Meet the Humans of the Keys

Meet the Humans of the Keys

Wednesday, January 20, 2016

Kathy Ets-Hokin, Key Largo


My aunt brought me here 24 years ago. I lived in Pennsylvania, and graduated college in November 1991 with an education degree. I struggled for a while trying to find a teaching job. I really didn’t want to substitute up there. Then my aunt offered to bring me down here. Actually, I had an aunt in Rochester, NY, and one down here and they both offered to help me out. So, I said, “I think I’ll go to Key Largo, but I really don’t know where that is!”
So, I moved here January 1, 1992, and by February, got a teaching job. My aunt was a teacher at Key Largo School. I started there and was there for 8 ½ years. While there, I bounced around a little bit, middle school, kindergarten, 2nd grade, but I always worked with special education and special needs. My certificate is in special education. My heart is and always has been with special needs kids.
In 2000, I went to Coral Shores High School, and now work with the severely handicapped kids there. I love my job and enjoy going to work every day. They are good kids, they love me and they love the classroom. But, there are challenges. Autism itself is a challenge. These kids are with me full time. There are a lot that are non-verbal. They can communicate in their own way, with gestures or pointing or other physical ways, and it’s my job to learn how to communicate with them. Social skills are very difficult for them, and there are personal space issues. I have to push them past their comfort zone and that can be difficult sometimes.
I’m teaching them functional skills like how to eat with utensils, how to load and unload a dishwasher, how to wash and dry clothes. We used to have a bed in our room and I taught them how to make the bed. When it rains, I would say 90% of my kids don’t know how to use an umbrella…so, we try to teach them functional skills like that.
I’ve been blessed with a great classroom. It has a kitchen, a laundry room, three bathrooms, an academic room, an office. Every year, we prepare Thanksgiving dinner with the kids and we invite their parents, therapists, and school board members. Most of my kids have some form of autism, so it’s good for them to be in a social setting and around large groups. I teach them how to sit at the table and be part of things. We work closely with the parents. These kids are like family to me. This is my calling. I believe that, if given the right resources, every kid can learn.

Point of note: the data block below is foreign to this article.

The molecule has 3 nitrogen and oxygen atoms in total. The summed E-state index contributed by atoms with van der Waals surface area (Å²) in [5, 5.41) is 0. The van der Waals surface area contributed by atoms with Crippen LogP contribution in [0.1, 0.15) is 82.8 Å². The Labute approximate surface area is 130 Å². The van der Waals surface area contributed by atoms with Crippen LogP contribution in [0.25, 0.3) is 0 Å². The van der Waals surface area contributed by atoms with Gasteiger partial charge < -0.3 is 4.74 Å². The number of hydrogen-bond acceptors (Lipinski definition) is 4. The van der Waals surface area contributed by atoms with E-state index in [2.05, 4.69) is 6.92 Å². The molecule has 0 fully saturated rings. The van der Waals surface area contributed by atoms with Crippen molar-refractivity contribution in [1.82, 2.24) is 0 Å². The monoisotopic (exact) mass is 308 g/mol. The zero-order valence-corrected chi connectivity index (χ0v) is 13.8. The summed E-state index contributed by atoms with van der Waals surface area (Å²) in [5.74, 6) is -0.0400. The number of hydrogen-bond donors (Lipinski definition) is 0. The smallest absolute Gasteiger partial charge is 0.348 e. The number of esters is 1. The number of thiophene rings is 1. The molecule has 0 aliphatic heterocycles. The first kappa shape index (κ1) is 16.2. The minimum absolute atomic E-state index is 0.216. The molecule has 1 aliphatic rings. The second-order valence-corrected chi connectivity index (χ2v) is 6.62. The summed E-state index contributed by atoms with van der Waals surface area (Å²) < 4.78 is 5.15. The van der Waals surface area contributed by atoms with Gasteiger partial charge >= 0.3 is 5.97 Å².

In 2009, I was awarded Teacher of the Year. That was a nice recognition. As part of the award program, they made a video, where they came into the classroom and filmed me teaching. The day they filmed, we were making Christmas cookies in the classroom, so it really depicted how “hands-on” the teaching is with these kids.
Every single one of these kids has touched somebody’s life in some way. There is one girl in my class right now who is just so happy all the time. She’s always smiling and she wants to hug everybody. Her smile is just infectious. But, everyone is different. I have to learn each one’s needs and try to help them; get to know the child inside and out, and learn their strengths and work with those.
Before I was married, I worked with Special Olympics. I started out as a volunteer, and then a coach, then the upper Keys coordinator. When I moved to the high school, I was also the head volleyball coach, head girls basketball coach, and I was a referee as well. It all became a little overwhelming. Then I got married and we started having our kids, and it was just too much. I would like to go back to coaching when my daughter and son get a little older. Sports have always been a big part of my life. Now my kids are active in sports as well. I think it helps you to be a well-rounded person, and that’s important.
I love it here. I love the weather. We go boating, fishing and lobster-ing with the kids. It’s great being part of a community where everybody gives back. Families get together to clean up the highway, or clean up the beaches. Our community gives millions of dollars to our graduating kids in the form of scholarships every year. And anytime someone is sick or something happens, they have a benefit and raise money for them. It’s just a great place to live. Life is good down here. When I was growing up in Erie Pennsylvania, playing in the snow drifts, I never would have dreamed I would end up living in Key Largo, Florida. God takes you where you are meant to be, I believe that.

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